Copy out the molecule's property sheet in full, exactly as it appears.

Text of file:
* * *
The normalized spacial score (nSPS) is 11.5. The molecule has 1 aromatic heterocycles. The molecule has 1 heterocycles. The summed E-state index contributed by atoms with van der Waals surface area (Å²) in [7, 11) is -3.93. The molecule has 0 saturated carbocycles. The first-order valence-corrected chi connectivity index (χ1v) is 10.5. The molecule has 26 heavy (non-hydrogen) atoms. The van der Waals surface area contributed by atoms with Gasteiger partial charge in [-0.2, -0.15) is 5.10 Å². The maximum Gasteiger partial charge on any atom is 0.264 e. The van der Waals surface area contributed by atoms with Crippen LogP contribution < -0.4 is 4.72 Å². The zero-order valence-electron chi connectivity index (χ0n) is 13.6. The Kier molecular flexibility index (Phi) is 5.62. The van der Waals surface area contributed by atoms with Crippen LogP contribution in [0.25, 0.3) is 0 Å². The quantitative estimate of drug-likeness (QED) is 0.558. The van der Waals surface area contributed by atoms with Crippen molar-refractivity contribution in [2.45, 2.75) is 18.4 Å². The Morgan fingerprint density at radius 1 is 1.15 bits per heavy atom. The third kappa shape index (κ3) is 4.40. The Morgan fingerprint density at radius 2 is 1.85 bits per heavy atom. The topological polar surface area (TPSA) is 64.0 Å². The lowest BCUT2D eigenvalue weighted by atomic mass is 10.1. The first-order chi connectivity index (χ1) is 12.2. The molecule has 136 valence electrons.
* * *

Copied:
The normalized spacial score (nSPS) is 11.5. The molecule has 1 aromatic heterocycles. The molecule has 1 heterocycles. The summed E-state index contributed by atoms with van der Waals surface area (Å²) in [7, 11) is -3.93. The molecule has 0 saturated carbocycles. The first-order valence-corrected chi connectivity index (χ1v) is 10.5. The molecule has 26 heavy (non-hydrogen) atoms. The van der Waals surface area contributed by atoms with Gasteiger partial charge in [-0.2, -0.15) is 5.10 Å². The maximum Gasteiger partial charge on any atom is 0.264 e. The van der Waals surface area contributed by atoms with Crippen LogP contribution < -0.4 is 4.72 Å². The zero-order valence-electron chi connectivity index (χ0n) is 13.6. The Kier molecular flexibility index (Phi) is 5.62. The van der Waals surface area contributed by atoms with Crippen LogP contribution in [0.25, 0.3) is 0 Å². The quantitative estimate of drug-likeness (QED) is 0.558. The van der Waals surface area contributed by atoms with Crippen molar-refractivity contribution in [2.45, 2.75) is 18.4 Å². The Morgan fingerprint density at radius 1 is 1.15 bits per heavy atom. The third kappa shape index (κ3) is 4.40. The Morgan fingerprint density at radius 2 is 1.85 bits per heavy atom. The topological polar surface area (TPSA) is 64.0 Å². The lowest BCUT2D eigenvalue weighted by atomic mass is 10.1. The first-order chi connectivity index (χ1) is 12.2. The molecule has 136 valence electrons.